Friday 15th June 2018 at The Bunker Theatre, London.
Section 2 is the second play from the relatively new company Paper Creatures Theatre, and it’s their second piece of work to tackle big issues in relatable terms. As a new work written by Peter Imms, Section 2 seeks to explore ideas around mental health through the character of Cam, his girlfriend Kay and to a lesser extent, Cam’s friend Peter and his nurse Rachel. The play explores the impact of mental health issues not just on the individual experiencing the health crisis, but those surrounding and supporting that individual – those pushed to breaking point or great distress by their love or care for someone they are desperate to help only to find themselves utterly useless. It’s an interesting approach and considering how topical mental health is right now, this play does well to tastefully depict one man’s story without sensationalism or clichés. Tipping the scale in favour of drama rather than dark comedy this time allows the company another string to their bow, and it’s a very nicely played out drama which builds slowly to begin with but soon breaks into a gallop towards heavily charged and powerful closing scenes.Imms’ play is set on Day 28 of Cam’s sectioning: today is the day he goes home or stays for a considerably longer period of time. No one has answers to the big question: what has happened to this young man to send his mental health spiralling like this? The piece takes us not just into the living quarters of a sectioned person, but also into the intimate space of the visiting room where our characters awkwardly try to establish new ways to be around each other now that Cam is a stranger in his own skin – he doesn’t ‘know what’s happening’ to him and Imms makes an interesting correlation between mental health issues in the young and the mental deterioration of people in old age; expected and accepted in one sector of society but strange and unnerving for another. It’s a play which gently educates about the systems of sectioning, and some may find it enlightening and perhaps disturbing to hear about just how quickly a person can get sucked into a system. Interesting food for thought is offered up too, about levels of acceptability when it comes to mental health; how much can a person suffering with mental health issues be held accountable for their actions? At what point do natural feelings of empathy or sympathy for those suffering fall away to be replaced by accusations of criminality and a brutally swift exile from society?Under direction of Georgie Staight, Nathan Coenen gives an intense performance as Cam. Coenen’s wide-eyed terror combines with recurring scenes of empty stares, shuffling and clear lack of engagement which are tactfully played and there’s some lovely nuance in his movements to remind us at all times that Cam is never really himself, he’s merely having a moment of clarity before relapsing into his state of being at a total loss. Cam’s role is often silent to allow us to see how those who interact with him try to make any kind of connection they can – the role is in fact surprisingly silent and this makes the play a little stunted in places with a few too many drawn-out pregnant pauses – pauses which have great impact to begin with but lose some of that force when they seem to dominate successive scenes. Alexandra Da Silva is equally intense as Cam’s struggling girlfriend, but her intensity is all pent up frustrations and rage let loose underscored with bruised emotions and a desperation to save someone who can’t be saved right now. Kay’s selfless actions in attempting to protect Cam from a scary system and from knowledge of himself can’t save her from things beyond her control and her explosive scenes towards the close of the play undoubtedly elevate the whole piece.Esmé Patey-Ford is the nurse, Rachel, whom Cam has taken a liking to as a friendly face which only causes Kay further frustration; Rachel is the one with the power to keep him there. Patey-Ford embodies ‘Kind NHS Nurse with years of experience and an innate urge to do good’ perfectly – everything in her manner, her physicality and her voice cries out for confidences and people to nurture. The distant but returning pal Peter is the near-opposite; Jon Tozzi’s character is painfully awkward, as I’m sure we’d all be if a friend from school called and asked to see you…at the institution. He mumbles, bumbles and offers over-eager attempts at conversations, desperately casting out a bouy for Cam to cling to. Peter too, has a kind heart and is willing to make sacrifices to support this friend he hasn’t seen for years, but this dynamic between what were once a typical pair of rugby mad lads has matured into something resembling child and caregiver. The same can be said of Kay of course; she too takes the role of carer, with Imms pointing out that our natural instinct is to care for those unable to care for themselves, and with that message, we’re back on Paper Creatures ground: bold, relatable stories. Even if we have no personal experience with the extreme of sectioning presented here, we have all known someone struggling and we have all taken steps to support them in whichever way we can – that’s human, and that’s at the heart of this new play.There are some great opportunities to pause for thought throughout as Imms subtly throws out ideas about mental health which don’t quite sit right through lines which feel uncomfortable as they hang in the air. Peter’s gift of grapes is one such example – the expectation of grapes for the poorly and the hospitalised highlights the jarring discord between understanding physical and mental illnesses; Cam can’t remember simple things or sustain conversation but he doesn’t have a broken leg in need of rest and good nutrition. Kay’s concerns about Cam being placed in this particular institution creates parallels with prison; there’s talk of the impact of someone with minor mental health issues being irrevocably influenced by those with much more pronounced problems. There’s something being said here about Sectioning shifting from protection to incarceration which toys with perceptions of mental health struggles by introducing the distinction between mental illness which leads to criminal actions and mental illness which appears more benign – yet Kay seems unaware of the way Cam’s story blurs the boundaries of her own ideas about controlling behaviours when suffering with poor mental health.With Section 2, Paper Creatures Theatre continue with their vision of serving a millennial audience, reflecting modern life for the young and the bold. Here we have a twenty four year old man who woke up one day to find his mind betraying him, leading to his being sectioned for 28 days. Imms’ is a script filled with contemporary references to make the millennial majority of the audience feel right at home. The comic references are relatively few compared to the dramatic content but almast all of those quips are based around relateable modern experiences; social media, reconnecting with people known at school, relationships held vaguely together by sporadic texts made awkward by a genuine, in-the-flesh meeting. This is an important, sensitively written story delving into new territory when it comes to depicting mental health struggles on the stage. It’s a piece which deserves to be seen and the fact that the company has consulted with those who have dealt with poor mental health and MIND to create this production makes it something of a uniquely well rooted show.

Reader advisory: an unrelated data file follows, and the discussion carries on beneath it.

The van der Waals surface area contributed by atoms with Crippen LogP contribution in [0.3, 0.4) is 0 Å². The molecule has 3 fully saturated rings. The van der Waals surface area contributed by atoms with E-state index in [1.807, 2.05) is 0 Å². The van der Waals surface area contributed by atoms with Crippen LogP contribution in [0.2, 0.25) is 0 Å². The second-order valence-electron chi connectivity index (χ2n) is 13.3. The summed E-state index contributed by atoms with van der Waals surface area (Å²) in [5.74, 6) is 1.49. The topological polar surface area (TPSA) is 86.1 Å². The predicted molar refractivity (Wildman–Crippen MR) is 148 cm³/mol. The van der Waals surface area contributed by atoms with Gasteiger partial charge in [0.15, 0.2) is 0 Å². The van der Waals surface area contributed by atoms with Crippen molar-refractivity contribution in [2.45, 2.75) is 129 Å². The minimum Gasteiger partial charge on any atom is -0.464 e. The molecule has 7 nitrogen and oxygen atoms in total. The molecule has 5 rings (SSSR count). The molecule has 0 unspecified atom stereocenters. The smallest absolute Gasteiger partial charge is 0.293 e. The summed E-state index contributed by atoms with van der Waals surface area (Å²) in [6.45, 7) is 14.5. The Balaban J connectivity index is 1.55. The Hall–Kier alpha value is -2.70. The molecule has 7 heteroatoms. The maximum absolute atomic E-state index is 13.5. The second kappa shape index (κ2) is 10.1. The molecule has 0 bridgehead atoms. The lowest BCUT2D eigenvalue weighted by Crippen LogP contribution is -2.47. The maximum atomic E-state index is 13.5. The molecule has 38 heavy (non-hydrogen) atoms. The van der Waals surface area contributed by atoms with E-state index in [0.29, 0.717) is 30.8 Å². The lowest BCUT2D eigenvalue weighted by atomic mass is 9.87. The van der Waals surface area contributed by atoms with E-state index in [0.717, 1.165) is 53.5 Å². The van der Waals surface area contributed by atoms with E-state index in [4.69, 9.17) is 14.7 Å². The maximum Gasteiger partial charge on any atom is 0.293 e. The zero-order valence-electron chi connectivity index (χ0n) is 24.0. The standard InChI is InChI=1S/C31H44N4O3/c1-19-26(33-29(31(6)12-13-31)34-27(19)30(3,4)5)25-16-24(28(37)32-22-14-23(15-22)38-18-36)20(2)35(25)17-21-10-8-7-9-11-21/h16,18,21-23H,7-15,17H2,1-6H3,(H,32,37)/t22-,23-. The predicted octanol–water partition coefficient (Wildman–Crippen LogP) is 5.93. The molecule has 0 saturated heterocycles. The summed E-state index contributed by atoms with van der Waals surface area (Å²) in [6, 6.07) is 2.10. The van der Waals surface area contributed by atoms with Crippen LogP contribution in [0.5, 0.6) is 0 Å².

Section 2 is part of The Bunker Theatre’s Breaking Out programme and it plays Tuesdays and Fridays until July 7th 2018. You can find tickets here.